So begin the toughest days in whitetail hunting. Velvet bucks remain relatively predictable, running in bachelor groups, keeping gentlemanly hours, sticking close to food (or water). The minute they strip velvet everything changes completely. Bucks generally turn nocturnal, split up and seek thicker cover where they lay low until the rut.
It's often referred to as the October Lull, but it really starts in mid-September in most areas (the October designation is due to the fact many Eastern archery seasons don't open until then). Daylight buck movement remains minimal.
But obviously whitetails can be bow-killed during this time, as witnessed by scads of early season bucks arrowed annually. Food (or water) remain the hot ticket, but plan on getting into your stand an hour before daylight to be on hand for the dimmest shooting hours, staying until the last second of shooting hours in the evenings. This is especially true in regions where baiting is legal, or when conditions are such that food is scarce, like the situation I discovered in Oklahoma the first week of season last year. Persistent drought and corn feeders supplemented by protein feed meant 12 bowhunters tagged eight 3 1/2- and 4 1/2-year-old bucks that week, but admittedly this was exceptional luck.
Post-velvet early seasons can leave you jumping from one foot to the other, as while daytime movement might be rare, the trail-camera junkie discovers bucks continue to appear on cameras just often enough -- normally when you're somewhere else -- to inspire hope. My two biggest Idaho bucks to appear on camera last season showed while I was in Oklahoma, naturally, before disappearing for good.
I guess the message here is trophy bucks can still be tagged right now; it's just a matter of how unpleasant or enjoyable sitting in treestands is for you. If sitting for hours with few deer sightings dosen't bother you, by all means put in your time early. The bucks are still out there. They still must eat. You just never know. You might win the treestand lottery game and pick the right stand on the right morning or evening.
Me? I can assure you, in the next couple of weeks, if I'm not chasing elk (or I'm lucky enough to punch my elk tag), I'll be spending every spare moment on stand, hoping for early whitetail success.
My Current Favorites
Being a long-time hanger-on in the archery industry I get to play with lots of gear. From bows to arrows I take advantage of this privilege, making an attempt to test as wide a variety of gear as possible so I can speak authoritatively on any equipment subject. Invariably, as the season developes and I begin shooting in earnest, favorites emerge. Here are my pets from the current batch (all but the recurve available in Realtree camouflage).
I stand 6-feet, 5-inches tall so have a very long draw length. This easily explains my propensity for longer axle-to-axle compounds. Bear Archery Company's Anarchy is just that, a compound stretched to provide added forgiveness and accuracy, while weighing only 3.8 pounds. To my mind its 35.25-inch axle-to-axle is the perfect balance for bowhunting (not target) shootability. It's also fast, 340 fps IBO velocities a product of the company's new Flat Top (single) Cam with 80 percent let-off - a silky-smooth system sans distracting bumps and let-off jars. It also includes past-parallel Max Pre-Load Quad Limbs, silencing Dual Arc Offset String Suppressors, 4x4 Roller Guard and Zero Tolerance Limb Pockets. In short, its long-riser/short-limb configuration and 7.25-inch brace makes it a sweet shooter.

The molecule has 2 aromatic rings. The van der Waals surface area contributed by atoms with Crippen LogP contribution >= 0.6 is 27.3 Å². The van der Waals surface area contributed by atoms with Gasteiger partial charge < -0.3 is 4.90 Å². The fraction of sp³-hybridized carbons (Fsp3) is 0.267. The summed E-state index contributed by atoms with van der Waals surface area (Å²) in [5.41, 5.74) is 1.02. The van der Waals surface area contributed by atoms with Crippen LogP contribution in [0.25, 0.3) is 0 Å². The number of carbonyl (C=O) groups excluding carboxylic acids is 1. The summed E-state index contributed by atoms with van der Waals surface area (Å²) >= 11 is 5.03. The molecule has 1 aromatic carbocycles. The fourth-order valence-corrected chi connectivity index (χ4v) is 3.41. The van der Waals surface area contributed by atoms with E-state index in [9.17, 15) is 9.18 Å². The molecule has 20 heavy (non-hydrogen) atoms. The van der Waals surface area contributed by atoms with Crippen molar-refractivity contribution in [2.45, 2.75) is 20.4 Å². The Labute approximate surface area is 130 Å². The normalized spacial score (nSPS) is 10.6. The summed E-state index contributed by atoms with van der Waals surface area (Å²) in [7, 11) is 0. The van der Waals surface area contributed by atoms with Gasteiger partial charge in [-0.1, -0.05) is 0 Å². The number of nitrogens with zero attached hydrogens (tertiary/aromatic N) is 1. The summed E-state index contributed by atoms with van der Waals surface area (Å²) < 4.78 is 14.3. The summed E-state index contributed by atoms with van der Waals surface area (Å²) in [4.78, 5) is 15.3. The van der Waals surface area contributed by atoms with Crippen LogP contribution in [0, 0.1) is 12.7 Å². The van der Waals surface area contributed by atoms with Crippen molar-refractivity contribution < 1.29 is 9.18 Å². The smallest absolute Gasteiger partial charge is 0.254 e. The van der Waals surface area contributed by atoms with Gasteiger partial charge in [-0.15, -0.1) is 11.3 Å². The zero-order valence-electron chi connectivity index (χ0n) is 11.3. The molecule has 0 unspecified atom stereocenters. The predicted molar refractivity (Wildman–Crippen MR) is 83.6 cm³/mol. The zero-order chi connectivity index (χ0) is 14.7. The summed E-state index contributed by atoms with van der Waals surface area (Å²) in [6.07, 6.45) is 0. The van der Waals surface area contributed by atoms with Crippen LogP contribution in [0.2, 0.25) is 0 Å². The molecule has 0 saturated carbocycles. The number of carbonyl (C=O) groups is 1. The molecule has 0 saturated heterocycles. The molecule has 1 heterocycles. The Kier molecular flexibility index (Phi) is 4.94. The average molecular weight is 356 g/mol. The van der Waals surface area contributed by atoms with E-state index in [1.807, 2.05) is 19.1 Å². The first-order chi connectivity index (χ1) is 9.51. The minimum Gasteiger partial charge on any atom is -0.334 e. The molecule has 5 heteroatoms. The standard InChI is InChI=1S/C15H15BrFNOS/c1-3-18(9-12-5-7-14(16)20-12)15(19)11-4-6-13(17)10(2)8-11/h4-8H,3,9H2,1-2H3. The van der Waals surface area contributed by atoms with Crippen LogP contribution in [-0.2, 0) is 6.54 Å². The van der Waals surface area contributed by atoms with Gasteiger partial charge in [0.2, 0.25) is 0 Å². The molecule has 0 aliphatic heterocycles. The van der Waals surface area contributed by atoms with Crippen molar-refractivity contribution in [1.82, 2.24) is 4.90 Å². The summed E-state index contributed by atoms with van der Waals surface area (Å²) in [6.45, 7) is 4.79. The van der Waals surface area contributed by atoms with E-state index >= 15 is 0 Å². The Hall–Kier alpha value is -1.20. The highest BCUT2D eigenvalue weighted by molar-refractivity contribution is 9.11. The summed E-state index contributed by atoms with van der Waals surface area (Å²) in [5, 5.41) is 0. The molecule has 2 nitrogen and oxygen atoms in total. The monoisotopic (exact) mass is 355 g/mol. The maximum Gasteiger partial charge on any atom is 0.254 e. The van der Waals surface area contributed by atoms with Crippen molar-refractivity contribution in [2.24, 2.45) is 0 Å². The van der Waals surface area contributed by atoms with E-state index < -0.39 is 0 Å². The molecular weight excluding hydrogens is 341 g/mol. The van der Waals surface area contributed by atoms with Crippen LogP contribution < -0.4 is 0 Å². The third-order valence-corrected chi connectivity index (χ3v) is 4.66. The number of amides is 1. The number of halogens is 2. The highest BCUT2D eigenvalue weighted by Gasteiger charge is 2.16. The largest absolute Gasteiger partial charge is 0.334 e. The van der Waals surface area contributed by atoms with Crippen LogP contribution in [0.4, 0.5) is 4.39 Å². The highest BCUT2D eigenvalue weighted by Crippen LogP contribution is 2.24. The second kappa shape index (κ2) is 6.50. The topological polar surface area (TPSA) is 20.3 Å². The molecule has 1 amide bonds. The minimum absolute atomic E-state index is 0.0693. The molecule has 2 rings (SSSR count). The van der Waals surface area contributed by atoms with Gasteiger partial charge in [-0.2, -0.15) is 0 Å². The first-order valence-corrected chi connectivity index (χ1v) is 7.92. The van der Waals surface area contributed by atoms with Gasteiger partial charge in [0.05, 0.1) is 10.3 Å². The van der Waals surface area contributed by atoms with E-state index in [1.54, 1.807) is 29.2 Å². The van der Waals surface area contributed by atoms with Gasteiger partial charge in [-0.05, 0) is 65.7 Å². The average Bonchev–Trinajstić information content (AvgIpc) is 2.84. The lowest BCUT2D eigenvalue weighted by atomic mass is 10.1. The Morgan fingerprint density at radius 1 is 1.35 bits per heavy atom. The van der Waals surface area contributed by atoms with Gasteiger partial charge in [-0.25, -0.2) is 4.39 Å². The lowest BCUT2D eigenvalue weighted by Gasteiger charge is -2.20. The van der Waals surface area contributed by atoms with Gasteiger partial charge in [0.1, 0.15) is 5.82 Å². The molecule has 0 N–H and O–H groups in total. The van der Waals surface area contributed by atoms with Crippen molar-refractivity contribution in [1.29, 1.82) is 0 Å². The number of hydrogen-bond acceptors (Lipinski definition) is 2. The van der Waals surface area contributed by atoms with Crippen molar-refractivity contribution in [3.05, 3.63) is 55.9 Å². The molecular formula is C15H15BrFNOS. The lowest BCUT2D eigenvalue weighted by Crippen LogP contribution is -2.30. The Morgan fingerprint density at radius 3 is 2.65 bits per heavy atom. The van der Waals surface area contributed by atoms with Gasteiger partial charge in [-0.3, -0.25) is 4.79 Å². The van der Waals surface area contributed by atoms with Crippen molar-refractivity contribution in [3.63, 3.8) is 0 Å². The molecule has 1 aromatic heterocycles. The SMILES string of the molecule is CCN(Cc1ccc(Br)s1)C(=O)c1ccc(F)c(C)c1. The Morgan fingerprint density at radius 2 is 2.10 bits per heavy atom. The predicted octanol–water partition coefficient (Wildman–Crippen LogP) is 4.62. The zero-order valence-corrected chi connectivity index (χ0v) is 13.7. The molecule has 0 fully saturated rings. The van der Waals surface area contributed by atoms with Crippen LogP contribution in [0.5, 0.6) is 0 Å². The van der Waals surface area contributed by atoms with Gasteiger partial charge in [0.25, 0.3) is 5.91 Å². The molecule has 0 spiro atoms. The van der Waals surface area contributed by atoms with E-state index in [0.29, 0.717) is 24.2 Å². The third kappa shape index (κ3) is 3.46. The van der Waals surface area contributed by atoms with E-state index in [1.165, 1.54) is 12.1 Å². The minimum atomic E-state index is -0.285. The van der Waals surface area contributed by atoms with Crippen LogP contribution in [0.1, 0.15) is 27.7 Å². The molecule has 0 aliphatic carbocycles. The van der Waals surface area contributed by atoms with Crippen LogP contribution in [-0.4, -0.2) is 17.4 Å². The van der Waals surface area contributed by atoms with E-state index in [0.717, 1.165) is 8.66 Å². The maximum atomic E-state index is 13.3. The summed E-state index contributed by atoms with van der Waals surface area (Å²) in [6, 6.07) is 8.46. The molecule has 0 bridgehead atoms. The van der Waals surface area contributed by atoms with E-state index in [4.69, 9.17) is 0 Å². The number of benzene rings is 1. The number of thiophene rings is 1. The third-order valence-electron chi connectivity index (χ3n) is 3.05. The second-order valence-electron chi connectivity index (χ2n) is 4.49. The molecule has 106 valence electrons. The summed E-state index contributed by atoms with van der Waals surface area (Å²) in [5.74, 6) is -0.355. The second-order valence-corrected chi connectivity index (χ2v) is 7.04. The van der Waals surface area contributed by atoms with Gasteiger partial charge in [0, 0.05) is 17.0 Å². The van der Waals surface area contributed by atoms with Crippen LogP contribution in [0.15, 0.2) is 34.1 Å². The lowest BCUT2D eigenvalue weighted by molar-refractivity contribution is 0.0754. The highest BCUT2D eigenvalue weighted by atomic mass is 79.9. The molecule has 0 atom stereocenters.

Hoyt's Carbon Matrix is a masterpiece of space-age technology, though admittedly an expensive piece of technology (around $1,300 MSRP). The bow is 35 inches long (fitting my ideal) and weighs only 3.8 pounds. But that's not the entire picture; its Advanced Carbon Technology riser lending the bow a degree of balanced stability and vibration control not afforded most aluminum-riser bows. It's effortless to shoot and dead in the hand on release - while its new RKT Cams and moderate 6.75-inch brace propel arrows to 325 fps IBO. It does this with a draw cycle free of jarring bumps or back-wall surprises. It also holds Pro Lock X-Lite (limb) Pockets, XTS Pro Arc Limbs, Inner Race Bearing In-Line Roller Guard and Stealth Shot (string) Suppression System; all designed to make it quieter and more accurate.
I've always gotten along well with BowTech compounds but admit initial skepticism about the new, 4.3-pound Insanity CPX. It's short (32 inches axle-to-axle), with a low 6-inch brace height (normally indicating a touchy nature). Yet somehow, the Insanity manages to remain forgiving (I've shot 8-inch groups to 80 yards with mine), via its longer-than-average Center Pivot Extreme riser holding short Hardcore Preloaded Limbs. Its FLX-Guard system eliminates torque from buss cables at full draw, its Carbon Rod String Stop making it super quiet for a bow this fast. And fast is what the Insanity is all about - its Overdrive Binary Cam system blasting arrows to 355 fps IBO. Granted, for this speed you must deal with a slightly challenging draw cycle. Most markedly the bow drops into let-off somewhat abruptly - but all that speed really is addicting.
It's no secret I'm a traditional archery enthusiast, Bear Archery's new-style Takedown, at 64 inches (B riser, #3 limbs), has emerged as my favorite recurve, because its one of the smoothest yet speedy single-strings I've shot in ages - including a good number of custom models.